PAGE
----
From the point of view of a graphical designer, which are the differences in developing for iPhone, Android and Blackberry. Is it possible to design for one platform and to use that work on the others? What are the constraints when implementing the same graphical interface to all of the above mentioned platforms?
This answer only deals with iOS and Android, Blackberry exceeds my knowledge
In iOS you have three screen resolutions to consider
In Android there are 4 resolutions, to cover at least:
In iOS there are some standerd UI-elements to work with like the tab bar, pickers, status bar etc. See this psd for more Detail.
And you can find even more detailed information in the iOS human interface guidelines
Android has its "hardware buttons". Menus and navigation are often at top of the screen. Buttons orientate on the default android buttons and UI. The bottom is often filled with the actual content and overlaid with the hardware menu.
iOS splits the menus and navigation in two parts. At top is the Navigation like back button, title, ok and cancel. At bottom there is navigation like the tab bar to switch between views.
We need more information to fully understand what you are designing, but if I were to assume you are designing web sites, then yes, you can design for any device.
That's pretty much my day job...design and develop a mobile web application that supports iOS, Android, BlackBerry and (groan) Symbian.
In terms of visual design, each OS has it's own native UI, but as a web app, you'd be designing a UI just for the web app. This is the standard approach for a lot of the UI libraries out there such as jQuery UI and Sencha Touch.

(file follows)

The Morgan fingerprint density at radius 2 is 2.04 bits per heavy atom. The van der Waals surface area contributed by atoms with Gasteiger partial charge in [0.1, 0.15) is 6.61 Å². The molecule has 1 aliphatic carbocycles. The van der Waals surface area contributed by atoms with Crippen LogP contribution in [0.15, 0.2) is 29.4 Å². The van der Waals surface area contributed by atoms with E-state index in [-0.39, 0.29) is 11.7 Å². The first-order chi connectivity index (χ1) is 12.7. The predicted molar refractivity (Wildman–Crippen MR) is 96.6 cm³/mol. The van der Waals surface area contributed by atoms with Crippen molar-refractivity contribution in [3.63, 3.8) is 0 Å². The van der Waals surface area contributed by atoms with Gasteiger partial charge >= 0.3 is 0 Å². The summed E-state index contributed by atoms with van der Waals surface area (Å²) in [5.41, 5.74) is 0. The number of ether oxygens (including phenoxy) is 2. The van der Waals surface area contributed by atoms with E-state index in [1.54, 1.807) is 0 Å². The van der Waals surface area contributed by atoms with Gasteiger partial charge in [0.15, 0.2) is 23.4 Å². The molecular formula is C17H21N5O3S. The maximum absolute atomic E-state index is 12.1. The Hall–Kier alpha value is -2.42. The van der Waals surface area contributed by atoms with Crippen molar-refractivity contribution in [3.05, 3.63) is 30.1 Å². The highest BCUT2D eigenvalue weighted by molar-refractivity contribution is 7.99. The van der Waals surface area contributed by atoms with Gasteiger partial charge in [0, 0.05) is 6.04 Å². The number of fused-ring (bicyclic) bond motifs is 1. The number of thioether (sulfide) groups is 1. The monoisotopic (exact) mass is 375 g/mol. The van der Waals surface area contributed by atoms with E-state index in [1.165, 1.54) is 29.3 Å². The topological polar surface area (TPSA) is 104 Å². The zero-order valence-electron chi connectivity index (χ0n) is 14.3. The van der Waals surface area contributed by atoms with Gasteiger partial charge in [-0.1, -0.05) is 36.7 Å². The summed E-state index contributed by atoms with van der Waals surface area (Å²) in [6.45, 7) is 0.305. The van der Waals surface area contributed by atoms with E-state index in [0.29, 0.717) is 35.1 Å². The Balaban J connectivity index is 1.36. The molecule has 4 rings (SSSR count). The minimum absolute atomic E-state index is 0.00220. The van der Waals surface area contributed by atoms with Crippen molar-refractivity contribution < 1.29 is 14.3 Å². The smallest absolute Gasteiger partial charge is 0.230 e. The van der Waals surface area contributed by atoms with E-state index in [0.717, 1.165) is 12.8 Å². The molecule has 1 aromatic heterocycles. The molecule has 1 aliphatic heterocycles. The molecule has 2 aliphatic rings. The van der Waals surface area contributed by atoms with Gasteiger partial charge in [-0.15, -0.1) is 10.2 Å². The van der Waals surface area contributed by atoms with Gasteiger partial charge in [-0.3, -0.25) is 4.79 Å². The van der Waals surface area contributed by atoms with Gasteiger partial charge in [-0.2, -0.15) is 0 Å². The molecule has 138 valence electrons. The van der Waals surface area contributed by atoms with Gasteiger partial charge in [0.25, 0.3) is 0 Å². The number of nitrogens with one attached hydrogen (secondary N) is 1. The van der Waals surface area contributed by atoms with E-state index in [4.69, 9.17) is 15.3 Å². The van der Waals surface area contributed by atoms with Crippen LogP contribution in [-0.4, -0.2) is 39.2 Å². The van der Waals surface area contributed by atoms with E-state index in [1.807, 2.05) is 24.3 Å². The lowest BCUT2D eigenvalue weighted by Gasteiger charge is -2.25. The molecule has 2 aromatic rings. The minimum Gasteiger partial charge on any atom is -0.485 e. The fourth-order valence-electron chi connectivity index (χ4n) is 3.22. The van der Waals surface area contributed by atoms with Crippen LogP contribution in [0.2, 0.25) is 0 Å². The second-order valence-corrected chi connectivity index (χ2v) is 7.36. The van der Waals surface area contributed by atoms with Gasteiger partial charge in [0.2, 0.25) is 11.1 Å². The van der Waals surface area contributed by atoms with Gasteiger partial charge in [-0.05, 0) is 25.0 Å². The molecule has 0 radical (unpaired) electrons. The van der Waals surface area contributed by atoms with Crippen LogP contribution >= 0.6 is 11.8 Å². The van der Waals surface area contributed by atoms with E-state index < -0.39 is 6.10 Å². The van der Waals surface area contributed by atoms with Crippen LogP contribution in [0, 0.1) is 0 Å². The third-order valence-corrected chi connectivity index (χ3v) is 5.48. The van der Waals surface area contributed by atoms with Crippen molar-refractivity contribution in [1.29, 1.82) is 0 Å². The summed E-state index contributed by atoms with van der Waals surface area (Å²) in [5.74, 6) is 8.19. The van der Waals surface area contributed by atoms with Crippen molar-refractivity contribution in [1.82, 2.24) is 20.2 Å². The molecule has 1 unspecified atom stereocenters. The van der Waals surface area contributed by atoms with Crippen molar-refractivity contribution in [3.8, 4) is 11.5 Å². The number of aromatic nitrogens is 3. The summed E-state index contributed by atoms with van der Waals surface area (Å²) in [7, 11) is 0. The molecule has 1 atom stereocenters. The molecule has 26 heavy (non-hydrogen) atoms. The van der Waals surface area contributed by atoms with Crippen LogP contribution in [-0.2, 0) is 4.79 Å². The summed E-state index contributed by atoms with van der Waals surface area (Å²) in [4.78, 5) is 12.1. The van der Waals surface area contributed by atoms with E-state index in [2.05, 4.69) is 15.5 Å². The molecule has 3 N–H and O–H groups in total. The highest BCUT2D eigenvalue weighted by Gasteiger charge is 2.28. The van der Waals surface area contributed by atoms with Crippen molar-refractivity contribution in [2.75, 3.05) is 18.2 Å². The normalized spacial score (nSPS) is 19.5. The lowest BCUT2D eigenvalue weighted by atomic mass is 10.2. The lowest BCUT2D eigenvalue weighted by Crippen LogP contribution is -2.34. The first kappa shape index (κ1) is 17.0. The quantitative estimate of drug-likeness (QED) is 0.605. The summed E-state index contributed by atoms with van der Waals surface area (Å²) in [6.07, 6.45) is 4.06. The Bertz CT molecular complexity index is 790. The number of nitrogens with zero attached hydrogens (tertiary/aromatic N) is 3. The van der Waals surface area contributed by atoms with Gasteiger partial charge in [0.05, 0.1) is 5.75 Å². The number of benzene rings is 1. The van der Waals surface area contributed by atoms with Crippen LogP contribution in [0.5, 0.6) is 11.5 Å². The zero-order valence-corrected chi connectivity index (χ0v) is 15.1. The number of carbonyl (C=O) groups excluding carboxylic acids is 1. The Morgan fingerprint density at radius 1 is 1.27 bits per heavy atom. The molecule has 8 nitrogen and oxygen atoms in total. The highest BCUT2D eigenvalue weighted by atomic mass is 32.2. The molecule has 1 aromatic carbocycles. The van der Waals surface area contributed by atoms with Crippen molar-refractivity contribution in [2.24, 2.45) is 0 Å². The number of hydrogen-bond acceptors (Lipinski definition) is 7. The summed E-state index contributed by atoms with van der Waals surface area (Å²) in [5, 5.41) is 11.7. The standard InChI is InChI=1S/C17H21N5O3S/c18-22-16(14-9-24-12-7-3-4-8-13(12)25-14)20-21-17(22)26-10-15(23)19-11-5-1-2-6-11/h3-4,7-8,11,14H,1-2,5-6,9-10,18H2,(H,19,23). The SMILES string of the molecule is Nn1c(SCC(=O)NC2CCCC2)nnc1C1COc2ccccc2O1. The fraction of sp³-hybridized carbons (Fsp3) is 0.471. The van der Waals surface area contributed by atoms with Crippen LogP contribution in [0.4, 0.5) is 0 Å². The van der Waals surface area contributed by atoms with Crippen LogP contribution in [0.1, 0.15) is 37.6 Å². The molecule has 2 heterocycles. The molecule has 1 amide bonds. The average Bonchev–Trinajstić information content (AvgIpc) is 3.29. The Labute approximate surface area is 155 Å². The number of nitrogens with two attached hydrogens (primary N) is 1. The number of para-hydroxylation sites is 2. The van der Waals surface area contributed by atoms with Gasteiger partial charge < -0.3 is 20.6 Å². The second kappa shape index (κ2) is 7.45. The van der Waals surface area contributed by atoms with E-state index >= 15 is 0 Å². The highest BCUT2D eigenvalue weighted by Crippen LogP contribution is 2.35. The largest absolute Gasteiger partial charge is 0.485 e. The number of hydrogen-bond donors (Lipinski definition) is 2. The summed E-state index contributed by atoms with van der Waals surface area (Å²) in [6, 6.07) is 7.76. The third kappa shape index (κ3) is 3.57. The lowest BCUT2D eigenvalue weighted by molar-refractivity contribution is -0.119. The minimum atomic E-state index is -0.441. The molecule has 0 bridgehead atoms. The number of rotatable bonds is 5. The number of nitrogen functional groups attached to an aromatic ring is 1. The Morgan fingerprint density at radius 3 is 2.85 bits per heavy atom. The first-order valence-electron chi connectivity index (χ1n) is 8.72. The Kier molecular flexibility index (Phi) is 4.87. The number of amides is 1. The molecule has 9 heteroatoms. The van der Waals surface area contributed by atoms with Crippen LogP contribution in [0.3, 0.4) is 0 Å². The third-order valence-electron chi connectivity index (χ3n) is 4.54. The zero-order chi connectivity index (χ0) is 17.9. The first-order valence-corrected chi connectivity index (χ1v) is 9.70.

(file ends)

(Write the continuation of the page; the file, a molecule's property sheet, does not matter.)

In terms of hardware, iOS is touch-only. Android is mostly touch. BlackBerry is mostly keyboard.
In terms of software, iOS, Android, and BlackBerry OS 6+ are all running a Webkit browser. Which is nice. Alas, Android and BlackBerry's browsers have plenty of bugs.
Avoid styling native form elements if you can...each OS likes to do things differently with default sizing of those.
I should also note that one area where you may NOT want to use a universal UI is the split between keyboard and touch devices. This is tricky, as some operating systems have both devices available (such as blackberry) and even more tricky, some devices are both touch screen AND keyboard enabled.
The problem is that they are really two different ways to interact with a screen. Touch is happy to be scrolling with big icons and swipes. Keyboards need a very compact screen and probably prefers pagination over scrolling.
The challenge is that it's really hard to design for both equally. Right now, we mainly target touch, and one can still use the site with a keyboard, but we're not optimizing for keyboard.
In hindsight, it would have been great for mobile browsers to some how detect when a page is being interacted via touch vs. keyboard.